"The cities of Bellicourt, Nauroy, and Requeval [France], all fortified to the nth degree, and dotted about over the entire area with numerous machine gun emplacements against which shell fire, important. On the night of the 27th [September] we relieved the 118th Infantry of the 59th Brigade. On the morning of the 29th [September] we were to go ‘over,’ supported by a creeping barrage and tanks. Our plans had been worked out, each battalion, company and man had been assigned a job, each one understood thoroughly what he was to do, each one knew the great importance of the task assigned. Companies pledged themselves to go through to their objective even if only one man were left. We were determined to leave an open road for the Australians who were to follow us. We were determined to win, although our faith was tempted by being told that we could not succeed, as the line was too strong.”

“At 4:30 A.M. [of September 29, 1918] all troops were reported on ‘Tape’ and the slow passing second each seemed an age. At 5:45 [A.M.] we stood with watch in hand. Could the seconds never pass? At 5:49 [A.M.] all was still, a deathly silence. As the final second came, the thunder of all ages seemed to break at once, the earth trembled and the flashes of hundreds of guns in the early dawn gave it all a fearsome aspect. The troops were off with the second, going with the barrage, for the success depended on getting the Boche [Germans] before he could get out. The first lines were won, when there settled over the battlefield a fog so thick and whose density lost all touch with their men, one could not see ten feet ahead of him, units became mixed, but each man, each squad, with the objective printed on his mind and the honor of his regiment enshrined in his heart, plowed on, knowing not whether he was the only one of his squad, the only squad still on the job. Perhaps they were working their way to death or capture, but turn back, never; it was the supreme test of the troops."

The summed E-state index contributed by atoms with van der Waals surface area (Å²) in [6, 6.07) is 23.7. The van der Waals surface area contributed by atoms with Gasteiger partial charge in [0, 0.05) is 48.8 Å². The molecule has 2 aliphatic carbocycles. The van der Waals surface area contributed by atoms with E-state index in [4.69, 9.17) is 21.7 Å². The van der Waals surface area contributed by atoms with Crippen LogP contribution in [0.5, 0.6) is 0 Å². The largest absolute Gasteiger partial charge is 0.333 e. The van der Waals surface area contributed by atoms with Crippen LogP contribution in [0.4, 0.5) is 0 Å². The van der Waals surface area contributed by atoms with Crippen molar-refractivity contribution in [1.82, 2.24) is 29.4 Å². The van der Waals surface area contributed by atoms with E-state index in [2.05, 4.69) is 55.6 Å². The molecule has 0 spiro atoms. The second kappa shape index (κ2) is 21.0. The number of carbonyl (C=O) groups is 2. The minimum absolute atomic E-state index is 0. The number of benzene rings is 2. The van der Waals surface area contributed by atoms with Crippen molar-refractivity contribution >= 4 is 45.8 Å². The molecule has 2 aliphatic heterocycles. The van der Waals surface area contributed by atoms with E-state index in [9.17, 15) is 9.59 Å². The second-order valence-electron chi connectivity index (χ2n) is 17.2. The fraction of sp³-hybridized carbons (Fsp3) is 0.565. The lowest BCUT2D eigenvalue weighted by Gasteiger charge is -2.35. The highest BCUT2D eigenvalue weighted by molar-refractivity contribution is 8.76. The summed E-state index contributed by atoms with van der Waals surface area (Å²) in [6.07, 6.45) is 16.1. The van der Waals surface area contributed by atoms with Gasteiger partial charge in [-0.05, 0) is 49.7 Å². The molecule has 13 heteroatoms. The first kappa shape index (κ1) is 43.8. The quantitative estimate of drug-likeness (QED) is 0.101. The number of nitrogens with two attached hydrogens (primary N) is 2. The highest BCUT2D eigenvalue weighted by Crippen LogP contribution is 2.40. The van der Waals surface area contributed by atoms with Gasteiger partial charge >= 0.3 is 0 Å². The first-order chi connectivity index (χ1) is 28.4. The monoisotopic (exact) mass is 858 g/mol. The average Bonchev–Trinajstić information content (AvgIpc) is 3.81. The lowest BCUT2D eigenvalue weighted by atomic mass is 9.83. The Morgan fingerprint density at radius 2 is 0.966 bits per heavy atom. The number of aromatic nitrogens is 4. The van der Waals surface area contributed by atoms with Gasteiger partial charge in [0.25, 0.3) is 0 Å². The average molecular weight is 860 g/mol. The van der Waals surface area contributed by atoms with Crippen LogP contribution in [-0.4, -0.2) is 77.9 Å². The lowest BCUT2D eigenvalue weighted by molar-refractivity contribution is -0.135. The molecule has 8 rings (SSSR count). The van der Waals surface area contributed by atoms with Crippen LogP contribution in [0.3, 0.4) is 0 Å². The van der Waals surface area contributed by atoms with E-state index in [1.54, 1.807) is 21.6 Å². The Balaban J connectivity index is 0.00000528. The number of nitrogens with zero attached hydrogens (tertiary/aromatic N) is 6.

"Had they failed they could have been forgiven, but they did not fail, and the rays of the sun piercing the fog at 10:00 A.M. found the 120th [Infantry] on their objective, the only regiment in the whole attack who went through on time. The road was opened to the Australians, the lines had been broken, the defenses were ours. Our losses were grievous, but the accomplishments, as Field Marshall Sir D. Haig said, ‘made final victory possible.’ Over a thousand prisoners and spoils never counted were in their hands. Boche officers captured, when told that the operation had been a success, did not believe it, but when finally convinced, threw up their hands in despair saying, ‘It is over; there is nothing between you and the Rhine.’”




“Old Hickory” Division Breaks Hindenburg Line, North Carolina DNCR blog post, published September 29, 2016. Viewed at https://www.ncdcr.gov/blog/2016/09/29/old-hickory-division-breaks-hindenburg-line


Box 3, Folder 15, 120th Infantry Records, WWI 132, WWI Papers, Military Collection, State Archives of North Carolina, Raleigh, N.C.